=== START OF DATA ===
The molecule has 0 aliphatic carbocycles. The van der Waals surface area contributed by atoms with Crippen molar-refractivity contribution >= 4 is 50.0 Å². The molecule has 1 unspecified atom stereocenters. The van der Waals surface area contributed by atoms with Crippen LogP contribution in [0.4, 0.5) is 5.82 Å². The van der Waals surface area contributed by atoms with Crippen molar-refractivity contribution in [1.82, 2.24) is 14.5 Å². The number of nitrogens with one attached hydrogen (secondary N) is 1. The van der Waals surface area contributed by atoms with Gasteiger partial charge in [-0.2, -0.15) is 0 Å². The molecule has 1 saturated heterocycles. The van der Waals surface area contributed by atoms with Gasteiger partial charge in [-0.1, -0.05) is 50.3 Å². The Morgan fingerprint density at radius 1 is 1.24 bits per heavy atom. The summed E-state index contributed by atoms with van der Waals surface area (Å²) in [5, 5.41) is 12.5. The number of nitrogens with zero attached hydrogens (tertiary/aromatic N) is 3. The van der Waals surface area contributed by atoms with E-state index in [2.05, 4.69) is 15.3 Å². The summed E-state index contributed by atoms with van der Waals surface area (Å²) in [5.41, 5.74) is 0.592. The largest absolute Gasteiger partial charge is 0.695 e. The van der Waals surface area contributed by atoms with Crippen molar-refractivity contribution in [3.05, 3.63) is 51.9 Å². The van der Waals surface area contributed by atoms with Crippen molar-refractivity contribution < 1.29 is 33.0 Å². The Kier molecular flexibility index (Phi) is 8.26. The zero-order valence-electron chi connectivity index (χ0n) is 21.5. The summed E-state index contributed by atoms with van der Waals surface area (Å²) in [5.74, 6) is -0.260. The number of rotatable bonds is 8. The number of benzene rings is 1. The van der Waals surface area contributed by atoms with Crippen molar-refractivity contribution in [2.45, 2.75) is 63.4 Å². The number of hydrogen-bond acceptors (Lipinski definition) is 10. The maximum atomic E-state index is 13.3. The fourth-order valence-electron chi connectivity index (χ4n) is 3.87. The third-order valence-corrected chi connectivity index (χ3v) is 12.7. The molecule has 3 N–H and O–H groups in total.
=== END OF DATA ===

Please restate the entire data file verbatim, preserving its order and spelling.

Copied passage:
The molecule has 0 aliphatic carbocycles. The van der Waals surface area contributed by atoms with Crippen molar-refractivity contribution >= 4 is 50.0 Å². The molecule has 1 unspecified atom stereocenters. The van der Waals surface area contributed by atoms with Crippen LogP contribution in [0.4, 0.5) is 5.82 Å². The van der Waals surface area contributed by atoms with Crippen molar-refractivity contribution in [1.82, 2.24) is 14.5 Å². The number of nitrogens with one attached hydrogen (secondary N) is 1. The van der Waals surface area contributed by atoms with Gasteiger partial charge in [-0.2, -0.15) is 0 Å². The molecule has 1 saturated heterocycles. The van der Waals surface area contributed by atoms with Gasteiger partial charge in [-0.1, -0.05) is 50.3 Å². The Morgan fingerprint density at radius 1 is 1.24 bits per heavy atom. The summed E-state index contributed by atoms with van der Waals surface area (Å²) in [5, 5.41) is 12.5. The number of nitrogens with zero attached hydrogens (tertiary/aromatic N) is 3. The van der Waals surface area contributed by atoms with E-state index in [2.05, 4.69) is 15.3 Å². The summed E-state index contributed by atoms with van der Waals surface area (Å²) in [5.41, 5.74) is 0.592. The largest absolute Gasteiger partial charge is 0.695 e. The van der Waals surface area contributed by atoms with Crippen molar-refractivity contribution in [3.05, 3.63) is 51.9 Å². The van der Waals surface area contributed by atoms with Crippen molar-refractivity contribution < 1.29 is 33.0 Å². The Kier molecular flexibility index (Phi) is 8.26. The zero-order valence-electron chi connectivity index (χ0n) is 21.5. The summed E-state index contributed by atoms with van der Waals surface area (Å²) in [5.74, 6) is -0.260. The number of rotatable bonds is 8. The number of benzene rings is 1. The van der Waals surface area contributed by atoms with Crippen molar-refractivity contribution in [2.45, 2.75) is 63.4 Å². The number of hydrogen-bond acceptors (Lipinski definition) is 10. The maximum atomic E-state index is 13.3. The fourth-order valence-electron chi connectivity index (χ4n) is 3.87. The third-order valence-corrected chi connectivity index (χ3v) is 12.7. The molecule has 3 N–H and O–H groups in total.